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March 10, 2012

Making Stargates: The Physics of Traversable Absurdly Benign Wormholes

Extremely short throat “absurdly benign” wormholes enabling near instantaneous travel to arbitrarily remote locations in both space and time – stargates – have long been a staple of science fiction. The physical requirements for the production of such devices were worked out by Morris and Thorne in 1988. They approached the issue of rapid spacetime transport by asking the question: what constraints do the laws of physics as we know them place on an “arbitrarily advanced culture” (AAC)? Their answer – a Jupiter mass of negative restmass matter in a structure a few tens of meters in size – seems to have rendered such things beyond the realm of the believably achievable. This might be taken as justification for abandoning further serious exploration of the physics of stargates. If such an investigation is pursued, however, one way to do so is to invert Morris and Thorne's question and ask: if “arbitrarily advanced aliens” (AAAs) have actually made stargates, what must be true of the laws of physics for them to have done so? Elementary arithmetic reveals that stargates would have an “exotic” density of on the order of 10^22 gm/cm3, that is, orders of magnitude higher than nuclear density. Not only does one have to achieve this stupendous density of negative mass matter, it must be done, presumably, only with the application of “low” energy electromagnetic fields. We examine this problem, finding that a plausible solution does not depend on the laws of quantum gravity, as some have proposed. Rather, the solution depends on understanding the nature of electrons in terms of a semi-classical extension of the exact, general relativistic electron model of Arnowitt, Deser, and Misner (ADM), and Mach's Principle.

The negative bare mass ADM model of the electron can be modified to accommodate quantized spin.

Given some modest amount of everyday type matter, say a few hundred or thousand kilograms, all we have to do is enclose the matter within another presumably thin shell of matter wherein we can change its mass from positive to negative. It would have to become sufficiently negative to null the positive mass of the initial mass of the shell and the matter it encloses. But if we could do that, we would screen the gravitational influence of the matter in the rest of the universe on the matter within the thin shell.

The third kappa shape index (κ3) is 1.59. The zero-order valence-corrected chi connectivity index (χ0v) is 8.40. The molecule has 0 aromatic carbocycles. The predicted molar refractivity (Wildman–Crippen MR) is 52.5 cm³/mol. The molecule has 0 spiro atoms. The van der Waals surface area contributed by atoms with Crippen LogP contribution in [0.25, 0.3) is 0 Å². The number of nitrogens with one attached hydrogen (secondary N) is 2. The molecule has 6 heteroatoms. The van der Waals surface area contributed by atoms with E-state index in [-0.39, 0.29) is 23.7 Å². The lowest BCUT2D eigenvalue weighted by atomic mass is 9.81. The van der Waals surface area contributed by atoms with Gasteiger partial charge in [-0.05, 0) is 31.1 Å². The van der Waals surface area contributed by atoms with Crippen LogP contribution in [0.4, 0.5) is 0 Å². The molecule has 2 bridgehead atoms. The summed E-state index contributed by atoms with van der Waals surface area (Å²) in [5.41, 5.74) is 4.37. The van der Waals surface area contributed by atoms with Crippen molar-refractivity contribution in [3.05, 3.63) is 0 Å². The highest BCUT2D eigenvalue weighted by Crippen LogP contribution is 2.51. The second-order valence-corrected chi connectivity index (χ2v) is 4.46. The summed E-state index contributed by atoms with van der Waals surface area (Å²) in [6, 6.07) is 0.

Find a way to screen our electron from the gravitational potential due to the rest of the universe, the denominator would become of order unity and the exotic bare mass of the electron – 21 orders of magnitude larger than its normal mass and negative – would be exposed. Do this to a modest amount of normal stuff and you would have your Jupiter mass of exotic matter to make a traversable stargate – if the negative bare mass ADM model of elementary particles is a plausible representation of reality.




Scholarpedia - The Arnowitt-Deser-Misner energy is a universal and useful definition of energy for asymptotically flat solutions of the Einstein equations (with or without matter) having a specified asymptotic falloff ---essentially that of the Schwarzschild metric. This definition was made possible thanks to the canonical formulation of general relativity as a Hamiltonian system as given by Arnowitt, Deser and Misner (1962).

Because of the equivalence principle, there is no generally meaningful local energy-density or stress tensor-density for the gravitational field. This absence was the obstacle to development of the correct global conserved quantities, namely four-momentum and angular momentum, since the corresponding special relativistic invariances under translations and rotations are only realized asymptotically. This problem can be illuminated by an analogy to the more familiar vector gauge fields, and the corresponding contrast there between the abelian—hence uncharged—Maxwell field and the non-abelian Yang-Mills (YM) system which is "charged", namely self-interacting. Definition of color charge in the latter theory (already classically) requires a similar (but less physical) asymptotic "color flatness"; like energy density, color charge density is gauge-dependent. Indeed, a clear picture of the Yang-Mills charge was only given (Abbott and Deser 1982b) after that for energy of cosmological gravity (Abbott and Deser 1982a), where the detailed mechanism of asymptotic Killing vectors was first developed

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